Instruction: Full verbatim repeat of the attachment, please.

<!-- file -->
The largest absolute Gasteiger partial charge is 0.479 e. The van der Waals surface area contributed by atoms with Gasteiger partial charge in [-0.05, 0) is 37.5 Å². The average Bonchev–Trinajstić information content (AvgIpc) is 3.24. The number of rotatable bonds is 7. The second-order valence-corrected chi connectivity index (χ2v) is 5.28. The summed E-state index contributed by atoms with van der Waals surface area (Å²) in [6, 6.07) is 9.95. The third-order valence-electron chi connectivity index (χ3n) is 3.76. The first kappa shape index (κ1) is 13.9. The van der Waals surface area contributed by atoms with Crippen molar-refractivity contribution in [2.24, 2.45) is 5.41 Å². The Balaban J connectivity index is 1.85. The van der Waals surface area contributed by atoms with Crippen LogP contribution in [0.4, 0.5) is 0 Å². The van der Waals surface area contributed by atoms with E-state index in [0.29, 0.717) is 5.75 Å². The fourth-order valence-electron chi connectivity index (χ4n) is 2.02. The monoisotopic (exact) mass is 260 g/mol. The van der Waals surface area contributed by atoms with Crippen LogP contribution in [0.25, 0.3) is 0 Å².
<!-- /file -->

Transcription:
The largest absolute Gasteiger partial charge is 0.479 e. The van der Waals surface area contributed by atoms with Gasteiger partial charge in [-0.05, 0) is 37.5 Å². The average Bonchev–Trinajstić information content (AvgIpc) is 3.24. The number of rotatable bonds is 7. The second-order valence-corrected chi connectivity index (χ2v) is 5.28. The summed E-state index contributed by atoms with van der Waals surface area (Å²) in [6, 6.07) is 9.95. The third-order valence-electron chi connectivity index (χ3n) is 3.76. The first kappa shape index (κ1) is 13.9. The van der Waals surface area contributed by atoms with Crippen molar-refractivity contribution in [2.24, 2.45) is 5.41 Å². The Balaban J connectivity index is 1.85. The van der Waals surface area contributed by atoms with Crippen LogP contribution in [0.4, 0.5) is 0 Å². The van der Waals surface area contributed by atoms with E-state index in [0.29, 0.717) is 5.75 Å². The fourth-order valence-electron chi connectivity index (χ4n) is 2.02. The monoisotopic (exact) mass is 260 g/mol. The van der Waals surface area contributed by atoms with Crippen LogP contribution in [0.25, 0.3) is 0 Å².